About The Book
'Auspicious Thoughts, Propitious Mind'
This is a book about out thoughts and how they can create a mindset that inspires us to confidence, contentment and peace of mind. It is a book for those young adults and the millennials, indeed for anyone wanting to get the best out of life by having an awareness of their feelings, with an understanding of their attitudes and motivations, and what makes others behave the way they do.
This is an insightful social commentary that looks at the 'human condition.' Here is an explanation of the purpose of life, why we are here. The author puts aspects of Christian teachings under the microscope and argues that whilst there may not be a God, there is God, a force for goodness that grants life and points us towards what is right and just, and love; and that force is there for anyone seeking it.
Richard Camden believes having values gives us contentment; they make our tough decisions easier, and help us to cope when our decisions don't work out. He looks at matters such as our moods, our desire for company, or not; at our being self-dependent, and how our vanity is the biggest crime against ourselves, affecting our relationships and how we bond with others, the chemistry that draws people together, if only later, the chemistry changes, as it does, not only between individuals, but between groups and between nations; all potentially leading to strife.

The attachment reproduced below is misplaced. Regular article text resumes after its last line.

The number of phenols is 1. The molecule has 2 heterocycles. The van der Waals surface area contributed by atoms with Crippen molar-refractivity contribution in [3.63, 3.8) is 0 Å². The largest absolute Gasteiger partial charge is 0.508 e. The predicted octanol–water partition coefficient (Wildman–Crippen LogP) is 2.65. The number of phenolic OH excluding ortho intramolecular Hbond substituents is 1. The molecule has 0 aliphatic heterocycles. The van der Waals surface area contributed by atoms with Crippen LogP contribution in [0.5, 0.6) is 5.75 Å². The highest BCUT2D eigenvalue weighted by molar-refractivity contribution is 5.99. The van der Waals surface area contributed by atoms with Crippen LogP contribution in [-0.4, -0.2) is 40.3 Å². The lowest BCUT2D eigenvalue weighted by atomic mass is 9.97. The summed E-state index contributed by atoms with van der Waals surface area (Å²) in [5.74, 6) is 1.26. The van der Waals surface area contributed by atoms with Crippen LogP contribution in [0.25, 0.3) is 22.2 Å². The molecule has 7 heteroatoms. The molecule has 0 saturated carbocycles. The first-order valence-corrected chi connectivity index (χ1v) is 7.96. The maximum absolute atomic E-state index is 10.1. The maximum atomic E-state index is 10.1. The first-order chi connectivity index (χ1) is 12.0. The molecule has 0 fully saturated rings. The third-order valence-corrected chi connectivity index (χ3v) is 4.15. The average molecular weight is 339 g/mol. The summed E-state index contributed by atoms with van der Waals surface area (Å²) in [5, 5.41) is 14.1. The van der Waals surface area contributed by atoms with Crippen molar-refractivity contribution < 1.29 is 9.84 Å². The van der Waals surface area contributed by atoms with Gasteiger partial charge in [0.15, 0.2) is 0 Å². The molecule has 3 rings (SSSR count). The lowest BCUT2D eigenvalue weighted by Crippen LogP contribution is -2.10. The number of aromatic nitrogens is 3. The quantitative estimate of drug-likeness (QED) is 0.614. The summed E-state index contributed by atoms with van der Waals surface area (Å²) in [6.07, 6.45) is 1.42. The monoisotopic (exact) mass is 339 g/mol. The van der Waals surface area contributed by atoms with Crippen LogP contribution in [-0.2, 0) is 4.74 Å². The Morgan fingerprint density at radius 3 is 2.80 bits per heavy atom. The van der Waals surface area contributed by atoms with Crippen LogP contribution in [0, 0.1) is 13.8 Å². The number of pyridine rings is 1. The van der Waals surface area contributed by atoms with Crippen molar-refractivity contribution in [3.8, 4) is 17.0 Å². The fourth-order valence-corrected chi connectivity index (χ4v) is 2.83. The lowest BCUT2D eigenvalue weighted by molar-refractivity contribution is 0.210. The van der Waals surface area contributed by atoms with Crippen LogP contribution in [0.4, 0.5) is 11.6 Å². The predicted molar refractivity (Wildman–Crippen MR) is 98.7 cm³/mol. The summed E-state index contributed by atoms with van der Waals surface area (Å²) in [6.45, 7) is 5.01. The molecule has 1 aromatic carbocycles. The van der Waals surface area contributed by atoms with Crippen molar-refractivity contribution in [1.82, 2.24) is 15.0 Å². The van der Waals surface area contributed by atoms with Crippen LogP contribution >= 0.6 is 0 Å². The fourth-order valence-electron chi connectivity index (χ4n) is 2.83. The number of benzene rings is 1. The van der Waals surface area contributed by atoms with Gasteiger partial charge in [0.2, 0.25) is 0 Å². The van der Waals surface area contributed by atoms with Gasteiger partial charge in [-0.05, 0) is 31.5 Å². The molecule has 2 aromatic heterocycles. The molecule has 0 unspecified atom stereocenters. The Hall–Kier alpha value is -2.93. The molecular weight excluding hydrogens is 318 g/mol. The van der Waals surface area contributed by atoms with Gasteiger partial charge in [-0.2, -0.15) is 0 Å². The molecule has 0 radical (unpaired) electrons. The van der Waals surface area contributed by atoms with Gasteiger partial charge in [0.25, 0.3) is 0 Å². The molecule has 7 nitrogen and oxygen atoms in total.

Beautifully presented, this book makes good bed-time reading, and at a chapter a night, it will take just over six weeks to read. It is a cheering, thought-provoking and intriguingly different book that due to its considerable useful content, begs to be re-read, studied and retained for reference, and for others in the family to read and think about the way we live, our relationships, hopes and fears, and making decisions work, as well as asking, 'How is it some just seem to sail through life?'
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The genre is social commentary; a philosophical commentary on life today and where it has come from, the essence of life; life with all its vagaries, challenges and mysteries, and our aspirations for achievement, contentment and understanding. The author argues the strengths and weaknesses of human relationships, our beliefs and our ethics, and rationalises Christian orthodoxies with questions about our existence, that which is suspected, but unknown, in a well-balanced way that is intriguing.
In navigational terms it is a pilot book, a book that can guide us to a safe haven.